How Facebook Has Ruled Over Every Social Networking Platform

Facebook

Facebook is huge! Over 2 billion users huge! The social media giant has become a fixture in most lives. In fact, for millions of people, Facebook IS the internet. But if you go back two decades, the social media scene was very different. Facebook never had the first mover advantage. Before Facebook, there were Friendster and MySpace. Rivals as fierce as Centurylink vs Cox. Before them were even more social platforms. But Facebook is the proverbial last man standing.

Why Other Popular Platforms Failed

In 1999 a  Brad Fitzpatrick launched a social platform known as LiveJournal. This was way before The Facebook became a thing. Among the many platforms that mushroomed since, these were the most popular:

1. LiveJournal

2. SixDegrees

3. Friendster

4. MySpace

5. Facebook (and why it succeeded)

Let’s have a look at each platform and see where they stand now.

LiveJournal

The 1999 LiveJournal was one of the earliest and most popular social networks. 19-year old Brad Fitzpatrick launched it to stay in touch with his high school friends. It was originally a blogging site. But it came with many social networking features that let users communicate. By 2005 it had well over 5.5 million active users. At the time, it was one of the largest online projects of its type. A company known for blogging software purchased LiveJournal in 2005. Under Six Apart’s ownership, LiveJournal gathered over 14 million users by 2007. It was then sold to SUP Media, a Russian company with big plans to make LiveJournal global name. In 2012, the site had less than 2 million users and exited the scene.

SixDegrees

SixDegrees is arguably the first modern social networking platform, launched in 1997. It combined many features that were popular on other social sites. It allowed users to make unique profiles. It listed friends, let you browse friends lists and gathered your contacts in one place. It gained 3.5 million users by 1999 when sold to YouthStream Media Networks. The company shut down SixDegrees by the end of the next year.

Friendster

Launched in 2002, the rise and fall of Friendster was meteoric. It reached over 2 million users within its first few months. When acquired by MOL Global, it had over 115 million users, mostly in Asia. Despite MOL Global being one of Asia’s largest internet concerns, Friendster declined steadily. Ultimately, the site shut down in 2015. There were many reasons behind this decline. There were many technical issues that made it unpopular as well as some social collisions. Ultimately, users lost their sense of trust with the social platform and it lost popularity.

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MySpace

MySpace was officially launched in 2003. It was one of the most popular social media platforms of the time. It had no membership restrictions, which contributed a lot to its popularity. It also let users customize their pages as well as make them public. MySpace regularly added new features based on user trends and demands. At the time of Facebook’s launch in 2005, MySpace was dominating American social media. It had over 1 million users at the time. By 2005, this number had reached 25 million. MySpace was then sold to News Corp. In 2006, MySpace had over 100 million users. It had more daily hits than Google! But this was the peak of MySpace’s rise, with technological problems and annoying advertisements driving away users.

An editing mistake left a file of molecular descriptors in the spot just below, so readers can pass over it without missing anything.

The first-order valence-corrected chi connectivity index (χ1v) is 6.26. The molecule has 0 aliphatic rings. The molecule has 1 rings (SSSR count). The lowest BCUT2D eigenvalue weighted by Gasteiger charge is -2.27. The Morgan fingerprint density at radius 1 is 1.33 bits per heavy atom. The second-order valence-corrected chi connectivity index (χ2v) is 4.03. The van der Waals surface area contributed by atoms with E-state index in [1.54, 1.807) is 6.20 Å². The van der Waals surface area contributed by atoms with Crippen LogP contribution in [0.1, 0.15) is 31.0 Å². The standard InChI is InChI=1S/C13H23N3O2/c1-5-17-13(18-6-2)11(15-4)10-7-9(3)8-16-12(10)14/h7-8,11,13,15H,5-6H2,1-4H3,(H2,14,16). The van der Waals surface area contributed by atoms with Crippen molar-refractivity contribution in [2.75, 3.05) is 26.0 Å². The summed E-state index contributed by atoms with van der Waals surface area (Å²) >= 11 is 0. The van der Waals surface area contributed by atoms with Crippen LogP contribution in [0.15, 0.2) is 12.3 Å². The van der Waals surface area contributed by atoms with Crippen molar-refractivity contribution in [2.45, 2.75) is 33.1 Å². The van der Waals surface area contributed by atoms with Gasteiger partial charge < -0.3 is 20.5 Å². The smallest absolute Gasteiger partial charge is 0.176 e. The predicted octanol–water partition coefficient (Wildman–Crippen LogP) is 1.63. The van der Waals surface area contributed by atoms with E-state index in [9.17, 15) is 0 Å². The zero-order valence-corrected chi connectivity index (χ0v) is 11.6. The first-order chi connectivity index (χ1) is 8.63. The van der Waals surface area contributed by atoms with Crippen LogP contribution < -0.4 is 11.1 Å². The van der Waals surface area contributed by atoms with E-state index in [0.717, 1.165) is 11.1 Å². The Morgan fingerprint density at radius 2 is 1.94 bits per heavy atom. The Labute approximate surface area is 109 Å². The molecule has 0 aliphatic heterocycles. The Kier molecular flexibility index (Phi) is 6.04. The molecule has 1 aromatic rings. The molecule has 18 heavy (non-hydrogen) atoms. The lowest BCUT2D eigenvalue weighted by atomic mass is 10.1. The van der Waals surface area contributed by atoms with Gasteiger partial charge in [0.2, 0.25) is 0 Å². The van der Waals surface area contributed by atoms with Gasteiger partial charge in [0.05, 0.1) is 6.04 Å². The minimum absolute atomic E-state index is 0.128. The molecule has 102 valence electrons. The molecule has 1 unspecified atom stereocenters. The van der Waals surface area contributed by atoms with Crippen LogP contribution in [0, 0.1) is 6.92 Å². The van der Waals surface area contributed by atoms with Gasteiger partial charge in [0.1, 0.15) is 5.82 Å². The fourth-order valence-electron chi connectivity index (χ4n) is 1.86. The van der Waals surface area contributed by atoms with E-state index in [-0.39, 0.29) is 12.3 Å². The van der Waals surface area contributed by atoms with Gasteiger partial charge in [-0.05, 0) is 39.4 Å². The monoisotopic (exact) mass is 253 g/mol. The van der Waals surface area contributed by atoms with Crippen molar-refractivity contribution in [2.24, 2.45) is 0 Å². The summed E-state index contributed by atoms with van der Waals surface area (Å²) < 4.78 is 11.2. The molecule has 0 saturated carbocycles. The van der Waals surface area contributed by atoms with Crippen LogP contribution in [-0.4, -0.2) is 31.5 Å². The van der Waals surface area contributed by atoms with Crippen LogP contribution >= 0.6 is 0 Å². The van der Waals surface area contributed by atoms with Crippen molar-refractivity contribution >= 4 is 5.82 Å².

Facebook (and why it succeeded)

When it was officially launched in 2004, The Facebook was only for students of Harvard University. By 2008, it had beat MySpace for the top spot in unique global visitors. A year later, it also had the most number of unique US visitors. Today it has over 2 billion unique users. How exactly did Facebook succeed where others failed?

The first thing in Facebook’s favor was the timing of its launch. At the time, high-speed broadband added a new dimension to the internet. The internet became more accessible to households and families. This meant there was now a more diverse population of active internet users, which had not been the case before. There was also another aspect of Facebook’s timing. Previous social media platforms had already been popular. This meant Facebook did not have to spend time in convincing people. The benefits of social networks were already understood. At the same time, Facebook had a sizable list of examples of what to avoid.

Another Facebook’s success

Another thing that contributed to Facebook’s success was primarily controlled growth. The company resisted the urge to aggressively expand. It was at first only restricted to Harvard, and gradually grew its user base. Slowly, Facebook trickled down to other institutions and corporations. It wasn’t until 2006 that membership became unrestricted.

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Controlled growth also focused on developing a stronger infrastructure than previous platforms. Facebook needed to build a system that was safe, secure and free from the technical problems other platforms faced. Facebook attracted many competent developers, who helped build it into what it is today. It also helped Facebook shape itself according to the needs of its users, to keep them coming back. Facebook didn’t stop there. It actually acquired its popular competition like Whatsapp and Instagram. Today, it seems Facebook is too big to fail. After Google, it generates the most ad revenue. It offers advertisers cost-effective access to segmented markets. Unlike the Frontier vs Spectrum debate, the Facebook vs MySpace debate is long over.

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